My current implemenation of it looks something like this:
- write a list of everything you need to do (I tend to work in a “this week” or “this month” list);
- put the top priorities on today’s todo list – with a box per a pomodoro – in black – which get ticked off as I do them. If I have underestimated the time required which – I seem to do more than I realised – I re-estimate by adding more boxes in red so I can see where I under and over estimate. If I have an interurption I use a ” ‘ ” symbol to note it.
- At the end of the day I retrospectively fill in what I did over the day using Slimtimer and tag the activities as pomodoros – meaning I can easily see just how many hours of my so-called 10 hour days I was actually doing focussed “pomodoros” (4 or 5 at the start!)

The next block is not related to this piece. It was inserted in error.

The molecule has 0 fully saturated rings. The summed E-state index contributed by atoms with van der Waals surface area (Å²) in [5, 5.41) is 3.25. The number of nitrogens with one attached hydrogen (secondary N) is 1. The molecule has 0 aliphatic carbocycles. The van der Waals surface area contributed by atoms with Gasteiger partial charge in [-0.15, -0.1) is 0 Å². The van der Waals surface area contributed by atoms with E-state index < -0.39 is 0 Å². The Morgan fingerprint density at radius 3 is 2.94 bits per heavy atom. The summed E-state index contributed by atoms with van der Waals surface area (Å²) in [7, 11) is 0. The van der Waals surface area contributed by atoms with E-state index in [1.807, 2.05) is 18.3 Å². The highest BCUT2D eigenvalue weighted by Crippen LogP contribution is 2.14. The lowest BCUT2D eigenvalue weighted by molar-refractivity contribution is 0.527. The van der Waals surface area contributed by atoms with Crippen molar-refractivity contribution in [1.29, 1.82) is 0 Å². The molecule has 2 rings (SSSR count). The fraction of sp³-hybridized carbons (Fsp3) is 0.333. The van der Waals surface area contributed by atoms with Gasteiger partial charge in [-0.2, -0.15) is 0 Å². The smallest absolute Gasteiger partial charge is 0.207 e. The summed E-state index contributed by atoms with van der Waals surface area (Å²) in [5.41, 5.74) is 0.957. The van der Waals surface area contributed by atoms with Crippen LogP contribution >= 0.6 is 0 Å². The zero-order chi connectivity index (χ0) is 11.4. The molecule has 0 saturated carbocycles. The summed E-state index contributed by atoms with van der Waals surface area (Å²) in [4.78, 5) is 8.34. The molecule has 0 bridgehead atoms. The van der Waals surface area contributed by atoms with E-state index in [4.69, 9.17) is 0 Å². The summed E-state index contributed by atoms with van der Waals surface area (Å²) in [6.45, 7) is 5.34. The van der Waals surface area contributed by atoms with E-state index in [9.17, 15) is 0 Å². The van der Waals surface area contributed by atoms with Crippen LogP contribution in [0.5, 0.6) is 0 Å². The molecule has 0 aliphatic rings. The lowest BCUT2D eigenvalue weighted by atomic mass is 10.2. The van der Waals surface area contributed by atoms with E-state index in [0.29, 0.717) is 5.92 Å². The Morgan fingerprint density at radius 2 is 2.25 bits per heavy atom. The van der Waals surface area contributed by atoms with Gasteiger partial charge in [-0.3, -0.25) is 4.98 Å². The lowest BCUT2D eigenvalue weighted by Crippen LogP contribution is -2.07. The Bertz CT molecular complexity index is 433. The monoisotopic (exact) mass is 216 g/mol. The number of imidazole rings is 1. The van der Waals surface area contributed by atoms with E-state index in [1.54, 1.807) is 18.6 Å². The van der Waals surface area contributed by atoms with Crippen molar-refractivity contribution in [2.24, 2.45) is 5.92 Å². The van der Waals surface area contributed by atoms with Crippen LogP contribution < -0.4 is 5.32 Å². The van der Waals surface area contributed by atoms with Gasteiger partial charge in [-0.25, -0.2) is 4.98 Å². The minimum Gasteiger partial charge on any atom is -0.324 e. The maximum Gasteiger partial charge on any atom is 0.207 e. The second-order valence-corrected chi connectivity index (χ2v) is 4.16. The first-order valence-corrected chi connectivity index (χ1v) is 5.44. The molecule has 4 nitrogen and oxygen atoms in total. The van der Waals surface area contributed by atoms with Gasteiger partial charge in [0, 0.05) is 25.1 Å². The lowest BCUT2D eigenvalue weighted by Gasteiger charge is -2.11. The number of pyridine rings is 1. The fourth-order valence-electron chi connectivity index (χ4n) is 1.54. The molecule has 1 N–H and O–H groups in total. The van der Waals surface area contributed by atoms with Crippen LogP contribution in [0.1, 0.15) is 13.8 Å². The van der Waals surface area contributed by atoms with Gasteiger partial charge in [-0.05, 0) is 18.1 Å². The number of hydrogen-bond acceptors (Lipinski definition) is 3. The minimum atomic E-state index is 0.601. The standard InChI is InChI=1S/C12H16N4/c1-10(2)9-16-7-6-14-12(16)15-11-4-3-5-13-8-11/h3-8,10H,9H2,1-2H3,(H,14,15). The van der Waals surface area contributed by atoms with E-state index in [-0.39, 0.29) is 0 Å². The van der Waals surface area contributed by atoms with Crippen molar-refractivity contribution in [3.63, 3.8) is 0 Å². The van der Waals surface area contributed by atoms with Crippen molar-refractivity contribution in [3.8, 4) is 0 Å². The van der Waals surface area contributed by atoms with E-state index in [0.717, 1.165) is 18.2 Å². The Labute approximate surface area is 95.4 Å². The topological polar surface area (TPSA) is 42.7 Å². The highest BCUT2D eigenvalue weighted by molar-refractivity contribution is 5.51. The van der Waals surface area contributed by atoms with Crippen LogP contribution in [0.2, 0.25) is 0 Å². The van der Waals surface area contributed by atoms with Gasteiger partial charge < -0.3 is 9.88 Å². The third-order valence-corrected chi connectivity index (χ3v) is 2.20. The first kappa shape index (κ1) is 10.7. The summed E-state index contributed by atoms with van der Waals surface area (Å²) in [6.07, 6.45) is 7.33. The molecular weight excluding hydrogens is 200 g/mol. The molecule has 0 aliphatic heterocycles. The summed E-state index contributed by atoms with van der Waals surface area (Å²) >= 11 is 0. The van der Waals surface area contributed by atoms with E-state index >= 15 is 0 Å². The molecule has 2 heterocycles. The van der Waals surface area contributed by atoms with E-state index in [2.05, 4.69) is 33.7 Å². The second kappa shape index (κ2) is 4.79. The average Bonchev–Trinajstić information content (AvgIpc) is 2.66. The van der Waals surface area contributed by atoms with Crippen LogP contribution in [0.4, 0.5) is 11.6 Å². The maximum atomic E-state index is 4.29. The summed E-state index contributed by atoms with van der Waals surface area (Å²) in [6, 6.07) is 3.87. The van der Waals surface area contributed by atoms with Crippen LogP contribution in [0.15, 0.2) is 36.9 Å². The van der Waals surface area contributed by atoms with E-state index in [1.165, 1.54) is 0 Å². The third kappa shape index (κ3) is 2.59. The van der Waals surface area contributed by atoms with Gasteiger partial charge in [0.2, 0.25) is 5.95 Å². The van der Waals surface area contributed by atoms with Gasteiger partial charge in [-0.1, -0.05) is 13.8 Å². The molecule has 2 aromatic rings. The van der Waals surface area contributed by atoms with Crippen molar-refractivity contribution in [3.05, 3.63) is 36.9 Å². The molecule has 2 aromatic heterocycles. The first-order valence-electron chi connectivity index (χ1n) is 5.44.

Initially what I found that basically focussing for 1/2 an hour isn’t that hard – in fact it was a lot easier than I thought it was going to be. My issue seems to be more the time wasted in between pomodoros – but I can work on that.
Pomodoro – without the Kitchen Timer
The original is with using a tomatoe shaped wind-up kitchen timer – your grandmother may use one – I personally thought that was what the micowave was for. And in the midst of packing I certainly was not going to buy a kitchen timer! Fortunatly there is a software solution for that. Initially ithought I wanted a silent timer – but in some way I find the annoying ticking sound actually makes me focus – not sure if that will work long term but I have it turned for the moment.